This week I have increased the size of my carbon footprint, an environmental term defined by leading scientists as the "print made by your foot when you step in carbon."
This jump in my energy consumption may not please avid environmentalists such as Al Gore and Prince Charles, but our two dogs are thrilled and have resumed licking each other.
(Footnote: That sentence was not structured well. I did not mean to imply Al Gore and Prince Charles lick each other. But I now have that image in my head and I've made myself sick.)
- Rich Tosches
- Moose (left) and Jack are obviously thrilled to have their cool relief.
I bought an air conditioner for our dogs.
And while I'm a pretty intelligent guy and am aware of such things as global warming, ozone depletion, renewable energy and environmental sustainability, I would, in my own defense, say this: "My dogs ... they was hot."
Temperatures, as you probably know, had soared into the 90s and stayed there for weeks. It's been so hot that District Attorney John Newsome has been demanding a frosted mug every day as he attempts to drink 24 bottles of beer or in strict legal terms, "tries a case." It was so hot during the U.S. Senior Open that a German woman took off all her clothes and ran across the golf course. (Initial reports had indicated it was a bear.)
And our dogs, oh how they suffered.
Jack is 13 years old, big and shaggy, a lovable black and white dog that barks like this: "Aarrgg-Aarrgg ... eeyooooo." Jack is listed as a "border collie mix" and has a huge snout. We do not know the other part of the "mix," but when he barks and stands in just the right light, you'd swear it was Barry Manilow wearing a full-length skunk coat.
And Jack is the normal one. Moose, well, he was originally my dog. (Jack was my wife's dog, part of a blended family including the dogs, two cats and somewhere between three and five children, I think. There's one kid living in our basement who comes up to empty the refrigerator every hour or so. We have no idea who the hell he is.) Moose is part Australian shepherd, which explains his herding instinct and his love of Mel Gibson movies. Moose knocked himself out once when he ran into a tree chasing a squirrel. I'm surprised the local Republicans haven't elected him to office.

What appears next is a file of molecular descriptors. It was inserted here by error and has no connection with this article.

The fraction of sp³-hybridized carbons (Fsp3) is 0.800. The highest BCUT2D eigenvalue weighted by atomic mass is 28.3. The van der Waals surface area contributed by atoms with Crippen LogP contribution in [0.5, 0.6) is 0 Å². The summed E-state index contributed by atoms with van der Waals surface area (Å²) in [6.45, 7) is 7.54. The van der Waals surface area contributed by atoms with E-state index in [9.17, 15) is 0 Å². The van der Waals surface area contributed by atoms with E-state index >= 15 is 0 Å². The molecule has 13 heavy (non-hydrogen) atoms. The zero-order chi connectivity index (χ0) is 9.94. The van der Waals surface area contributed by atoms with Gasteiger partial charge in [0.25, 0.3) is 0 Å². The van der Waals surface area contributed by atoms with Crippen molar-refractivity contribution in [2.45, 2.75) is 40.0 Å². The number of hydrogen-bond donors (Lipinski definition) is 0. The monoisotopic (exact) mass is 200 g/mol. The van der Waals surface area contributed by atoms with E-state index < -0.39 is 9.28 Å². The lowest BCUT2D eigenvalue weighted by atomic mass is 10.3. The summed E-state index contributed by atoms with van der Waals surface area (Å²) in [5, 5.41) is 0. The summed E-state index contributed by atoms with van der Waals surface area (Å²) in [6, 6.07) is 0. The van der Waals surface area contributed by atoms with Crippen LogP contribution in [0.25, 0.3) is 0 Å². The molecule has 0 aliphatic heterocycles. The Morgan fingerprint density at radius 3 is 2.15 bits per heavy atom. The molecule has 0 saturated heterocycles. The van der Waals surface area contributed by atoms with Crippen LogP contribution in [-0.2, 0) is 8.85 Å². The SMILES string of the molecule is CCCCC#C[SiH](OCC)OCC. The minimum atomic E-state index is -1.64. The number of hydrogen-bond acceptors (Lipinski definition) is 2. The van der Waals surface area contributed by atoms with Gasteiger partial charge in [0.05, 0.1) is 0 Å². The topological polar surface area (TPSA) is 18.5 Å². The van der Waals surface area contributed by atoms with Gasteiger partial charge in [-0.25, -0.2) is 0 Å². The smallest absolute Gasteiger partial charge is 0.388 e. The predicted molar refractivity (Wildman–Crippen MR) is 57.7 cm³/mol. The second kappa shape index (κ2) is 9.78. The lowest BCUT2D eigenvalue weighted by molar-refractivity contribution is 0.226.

Moose and Jack would chew through heavy chain-link fencing at the first hint of thunder, terrified beyond description. I'd try to calm them by saying it was just "God bowling," and that we were all going to die amid bone-charring bolts of lightning just like I told the kids.
To contain them during thunderstorms, I hired a welder who said he built enclosures at the Cheyenne Mountain Zoo. ("I beelt heavy fenz even lions are no getting aways," he told me. His name was Jimmy O'Shaughnessy, and I asked him why he was talking like that. "I don't know," he said. "I'll stop.")
So now the dogs have their own large enclosure inside our garage. A doggie door allows them unlimited, 24-hour access to the great outdoors, nearly a quarter-acre, fenced, with squirrels and about 35 trees they can run into head-first.
But the garage gets hotter than Ted Haggard at a massage convention. During this heat wave, the dogs were suffering. A fan did little to cool them.
So we went to buy a window air conditioner. We settled on the Zenith Model ZW6500R, the workhorse billed as the "Mongrel Chiller." It has a 9.7 energy-efficiency ratio, which means nothing to me or the nice folks in Thailand who built it and wrote the owner's manual, a 32-page document "that are having quite informationitive for install many purposefuls."
The air conditioner even has a remote control. Although, unless the dogs find a way to grow thumbs, I doubt they'll be using it.